When The Mick was in Colombian prison, his best friend Tachuela, an assassin, was contracted to kill a Colombian Jew who had been conspiring with a kidnapping gang to target wealthy Jewish families whom he had information about.

On Carrera 11 at Calle 94, in the heart of Bogota affluence, stands this statue – a dedication to the state of Israel:

Avenida Estado de Israel

Famous Colombian Jews

Fanny Mikey – actress and founder of the Bogota Iberoamerican Theatre Festival

Rogelio Salmona – architect of many of Bogota’s most distinguished landmarks

Isaac Lee Possin – media mogul (Univision)

Germán Efromovich – Avianca / Taca airlines chairman, owner

Jaime Gilinski Bacal – banker

Jorge Isaacs – author

Read more about the history of Jews in Latin America.

Support what Expat Chronicles is all about. Leave a tip to keep the laughs coming (and the news, insight and other stuff too).

Donate

22 comments

  1. The linked article about Jews leaving for Miami and Israel is about Jews in Medellin 11 years ago when it was a lot more dangerous.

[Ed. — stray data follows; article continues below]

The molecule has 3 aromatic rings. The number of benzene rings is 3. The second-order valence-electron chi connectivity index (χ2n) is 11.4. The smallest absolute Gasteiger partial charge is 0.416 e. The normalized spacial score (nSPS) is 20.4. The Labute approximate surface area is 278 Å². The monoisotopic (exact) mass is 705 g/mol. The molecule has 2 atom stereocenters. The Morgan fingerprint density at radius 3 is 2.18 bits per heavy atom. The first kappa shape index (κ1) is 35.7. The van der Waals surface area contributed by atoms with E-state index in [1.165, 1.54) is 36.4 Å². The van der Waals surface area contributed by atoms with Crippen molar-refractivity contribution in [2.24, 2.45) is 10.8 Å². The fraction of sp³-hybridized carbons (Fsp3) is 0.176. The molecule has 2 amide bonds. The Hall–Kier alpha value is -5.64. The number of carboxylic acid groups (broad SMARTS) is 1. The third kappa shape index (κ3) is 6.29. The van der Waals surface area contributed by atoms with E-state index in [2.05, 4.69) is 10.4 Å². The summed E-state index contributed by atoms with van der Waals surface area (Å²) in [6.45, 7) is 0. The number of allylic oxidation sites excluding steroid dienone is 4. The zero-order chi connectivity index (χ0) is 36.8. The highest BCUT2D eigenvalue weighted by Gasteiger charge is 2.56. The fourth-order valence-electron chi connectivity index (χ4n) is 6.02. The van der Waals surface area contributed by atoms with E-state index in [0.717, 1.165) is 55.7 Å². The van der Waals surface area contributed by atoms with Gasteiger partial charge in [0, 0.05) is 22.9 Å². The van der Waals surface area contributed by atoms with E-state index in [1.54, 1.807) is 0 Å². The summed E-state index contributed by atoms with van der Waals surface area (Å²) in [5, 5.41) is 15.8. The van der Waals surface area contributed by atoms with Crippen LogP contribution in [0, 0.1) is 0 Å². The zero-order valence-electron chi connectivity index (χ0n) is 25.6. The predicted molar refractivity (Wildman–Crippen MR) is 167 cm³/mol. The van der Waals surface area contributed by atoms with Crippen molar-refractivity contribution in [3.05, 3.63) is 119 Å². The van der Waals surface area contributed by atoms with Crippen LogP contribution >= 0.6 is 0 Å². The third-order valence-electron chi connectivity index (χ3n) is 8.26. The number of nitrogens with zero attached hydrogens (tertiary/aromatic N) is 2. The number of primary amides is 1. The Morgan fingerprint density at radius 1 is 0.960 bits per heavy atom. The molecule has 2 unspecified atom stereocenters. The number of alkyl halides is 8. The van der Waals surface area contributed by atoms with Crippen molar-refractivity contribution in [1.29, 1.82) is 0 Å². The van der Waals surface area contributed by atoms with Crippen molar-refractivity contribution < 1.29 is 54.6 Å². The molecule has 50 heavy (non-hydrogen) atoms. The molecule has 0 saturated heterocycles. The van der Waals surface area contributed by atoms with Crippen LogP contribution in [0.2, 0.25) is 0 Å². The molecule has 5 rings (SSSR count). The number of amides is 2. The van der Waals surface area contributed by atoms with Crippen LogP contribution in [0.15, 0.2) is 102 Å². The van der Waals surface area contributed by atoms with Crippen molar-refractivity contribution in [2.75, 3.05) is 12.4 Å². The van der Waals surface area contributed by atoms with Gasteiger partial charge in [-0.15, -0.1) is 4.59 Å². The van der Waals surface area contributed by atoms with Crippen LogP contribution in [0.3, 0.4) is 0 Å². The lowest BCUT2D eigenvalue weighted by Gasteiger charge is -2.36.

When I was there in December, I hang with some Israelis who moved there, and this Jew is trying to get down there.

    Like

  2. Spanish Speaking spokesmen for the Israeli Defense Force invariably have an Argentinian Accent.

    In 1994 Hezbollah exploded a bomb outside the Jewish Mutual Aid Society in Buenos Aires. Eighty five were killed and many more injured. Many of the Argentinians I have met openly express negative, even annihilationist , sentiments regarding Jews.

    In the 1970’s, Jews who generally fear nationalist movements, supported the radical leftwing movements against the military dictator ship.

    Unlike the USA where mainstream lefties are anti-(anti-communsit), most of the Argentinian working class hated the Comminist rebels and resented affluent Jewish lending them their financial support. In a country that has long flirted with facism Jews could never rest easy and many of them left for Israel.

    In stark contrast, Mexico City is home to between 250,000 and 500.000 fully intergrated Mexican Jews. I have never heard a single Mexican, and I know many, make a negative comment regarding jews. In fact Mexicans, in the US or Mexico, pull people of other ethnicities into their cultural orbit and never let them go. If you can fire up the grill and cook some carne asada, and down a couple of beers you are unofficially Mexican.